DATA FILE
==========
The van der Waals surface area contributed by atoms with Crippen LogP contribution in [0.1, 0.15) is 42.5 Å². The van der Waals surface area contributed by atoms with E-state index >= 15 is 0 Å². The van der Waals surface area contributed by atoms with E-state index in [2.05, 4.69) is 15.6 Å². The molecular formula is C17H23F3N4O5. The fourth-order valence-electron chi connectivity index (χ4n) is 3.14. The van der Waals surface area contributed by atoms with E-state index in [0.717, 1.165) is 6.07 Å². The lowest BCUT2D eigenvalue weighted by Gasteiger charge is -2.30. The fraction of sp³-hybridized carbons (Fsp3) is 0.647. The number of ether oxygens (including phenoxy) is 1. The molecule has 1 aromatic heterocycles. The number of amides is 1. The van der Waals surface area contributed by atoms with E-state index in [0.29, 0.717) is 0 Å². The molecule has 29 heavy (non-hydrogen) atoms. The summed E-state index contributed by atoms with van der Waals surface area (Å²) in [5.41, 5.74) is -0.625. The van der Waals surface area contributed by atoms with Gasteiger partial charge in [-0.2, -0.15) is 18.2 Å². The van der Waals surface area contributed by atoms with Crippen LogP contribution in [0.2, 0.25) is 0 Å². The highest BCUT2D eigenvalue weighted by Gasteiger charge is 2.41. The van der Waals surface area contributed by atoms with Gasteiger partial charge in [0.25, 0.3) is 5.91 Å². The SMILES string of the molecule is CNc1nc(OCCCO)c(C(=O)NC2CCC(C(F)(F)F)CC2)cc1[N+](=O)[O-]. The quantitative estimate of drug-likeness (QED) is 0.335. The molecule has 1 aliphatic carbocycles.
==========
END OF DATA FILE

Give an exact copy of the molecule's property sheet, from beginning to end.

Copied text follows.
The van der Waals surface area contributed by atoms with Crippen LogP contribution in [0.1, 0.15) is 42.5 Å². The van der Waals surface area contributed by atoms with E-state index >= 15 is 0 Å². The van der Waals surface area contributed by atoms with E-state index in [2.05, 4.69) is 15.6 Å². The molecular formula is C17H23F3N4O5. The fourth-order valence-electron chi connectivity index (χ4n) is 3.14. The van der Waals surface area contributed by atoms with E-state index in [0.717, 1.165) is 6.07 Å². The lowest BCUT2D eigenvalue weighted by Gasteiger charge is -2.30. The fraction of sp³-hybridized carbons (Fsp3) is 0.647. The number of ether oxygens (including phenoxy) is 1. The molecule has 1 aromatic heterocycles. The number of amides is 1. The van der Waals surface area contributed by atoms with E-state index in [0.29, 0.717) is 0 Å². The molecule has 29 heavy (non-hydrogen) atoms. The summed E-state index contributed by atoms with van der Waals surface area (Å²) in [5.41, 5.74) is -0.625. The van der Waals surface area contributed by atoms with Gasteiger partial charge in [-0.2, -0.15) is 18.2 Å². The van der Waals surface area contributed by atoms with Crippen LogP contribution in [0.2, 0.25) is 0 Å². The highest BCUT2D eigenvalue weighted by Gasteiger charge is 2.41. The van der Waals surface area contributed by atoms with Gasteiger partial charge in [0.25, 0.3) is 5.91 Å². The SMILES string of the molecule is CNc1nc(OCCCO)c(C(=O)NC2CCC(C(F)(F)F)CC2)cc1[N+](=O)[O-]. The quantitative estimate of drug-likeness (QED) is 0.335. The molecule has 1 aliphatic carbocycles.